Today we are releasing Anacapa Container, which enables reproducibility of research environment and data across campuses.
If you've been following our work over the last year you'll be aware of the Dat in the Lab project, funded by the Gordon and Betty Moore foundation (read our previous writeups on a lab visit, eDNA, and containerization challenges). As this project comes to a close, we are excited to release this final piece of work. A final project wrap-up will be released later this fall.
The Anacapa Container project has been a collaboration between the Code for Science & Society team and researchers at five different University of California campuses: UCLA, UC Merced, UC Davis, UC Riverside and UC Santa Cruz. Our goal was to take the Anacapa pipeline from UCLA and use a combination of Dat plus containerization technologies to replicate the pipeline across the various University of California research cluster environments.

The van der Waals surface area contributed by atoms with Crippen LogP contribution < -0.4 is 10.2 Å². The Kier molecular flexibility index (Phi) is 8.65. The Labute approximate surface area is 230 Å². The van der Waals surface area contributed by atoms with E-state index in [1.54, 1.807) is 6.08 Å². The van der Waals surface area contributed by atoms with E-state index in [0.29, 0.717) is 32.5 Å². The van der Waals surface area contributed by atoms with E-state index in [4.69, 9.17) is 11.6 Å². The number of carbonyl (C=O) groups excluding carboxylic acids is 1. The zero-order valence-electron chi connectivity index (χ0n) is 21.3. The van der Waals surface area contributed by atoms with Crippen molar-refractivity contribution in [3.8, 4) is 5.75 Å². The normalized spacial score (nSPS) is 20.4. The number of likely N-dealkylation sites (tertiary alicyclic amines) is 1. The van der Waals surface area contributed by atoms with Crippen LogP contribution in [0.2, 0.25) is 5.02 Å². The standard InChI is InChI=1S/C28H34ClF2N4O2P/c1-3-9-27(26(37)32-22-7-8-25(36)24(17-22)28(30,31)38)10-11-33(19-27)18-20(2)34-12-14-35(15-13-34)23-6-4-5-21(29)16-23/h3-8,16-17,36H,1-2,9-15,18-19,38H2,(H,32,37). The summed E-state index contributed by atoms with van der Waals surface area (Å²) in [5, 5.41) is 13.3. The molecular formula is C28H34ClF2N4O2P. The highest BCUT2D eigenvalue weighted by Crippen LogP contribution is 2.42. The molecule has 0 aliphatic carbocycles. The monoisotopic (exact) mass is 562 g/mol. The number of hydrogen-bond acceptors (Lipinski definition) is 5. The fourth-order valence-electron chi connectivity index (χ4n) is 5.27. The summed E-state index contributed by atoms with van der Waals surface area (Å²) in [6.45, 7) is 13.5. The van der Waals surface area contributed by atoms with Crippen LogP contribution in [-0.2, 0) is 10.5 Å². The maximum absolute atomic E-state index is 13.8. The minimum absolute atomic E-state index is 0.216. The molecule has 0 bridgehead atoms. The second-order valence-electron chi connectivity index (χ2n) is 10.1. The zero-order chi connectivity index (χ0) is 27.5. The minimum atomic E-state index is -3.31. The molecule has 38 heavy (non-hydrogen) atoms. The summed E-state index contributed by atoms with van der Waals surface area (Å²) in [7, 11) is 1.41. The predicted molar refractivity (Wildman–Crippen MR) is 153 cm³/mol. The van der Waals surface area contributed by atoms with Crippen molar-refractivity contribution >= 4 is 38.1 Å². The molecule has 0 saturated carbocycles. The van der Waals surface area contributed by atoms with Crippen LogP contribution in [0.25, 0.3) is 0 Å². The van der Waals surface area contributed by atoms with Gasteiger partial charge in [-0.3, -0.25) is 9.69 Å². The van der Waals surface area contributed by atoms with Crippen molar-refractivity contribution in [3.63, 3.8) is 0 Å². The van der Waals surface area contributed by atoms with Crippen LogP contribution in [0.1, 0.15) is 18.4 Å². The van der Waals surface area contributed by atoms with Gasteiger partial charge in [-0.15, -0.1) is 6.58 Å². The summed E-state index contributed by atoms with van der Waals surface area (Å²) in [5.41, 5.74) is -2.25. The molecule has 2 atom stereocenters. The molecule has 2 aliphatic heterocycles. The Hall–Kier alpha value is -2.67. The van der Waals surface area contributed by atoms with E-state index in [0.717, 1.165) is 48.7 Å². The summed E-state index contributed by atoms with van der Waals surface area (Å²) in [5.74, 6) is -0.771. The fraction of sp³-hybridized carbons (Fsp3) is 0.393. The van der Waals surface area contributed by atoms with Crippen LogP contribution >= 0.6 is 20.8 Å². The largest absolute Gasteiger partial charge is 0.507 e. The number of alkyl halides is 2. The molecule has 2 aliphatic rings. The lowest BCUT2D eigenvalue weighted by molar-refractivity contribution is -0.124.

The Anacapa pipeline itself is a collection of software written in Bash, Python, R and Perl that takes eDNA sequences and performs computationally expensive and complex analysis on the data to do things such as detect which species were in the sample. Anacapa is the core analysis tool for the CALeDNA consortium, and there are a number of collaborating institutions within California that wish to use the pipeline. Additionally, there are now a growing number of research groups world-wide who are interested in re-using the Anacapa pipeline for their own local eDNA research.
Problem: Complex Software Installation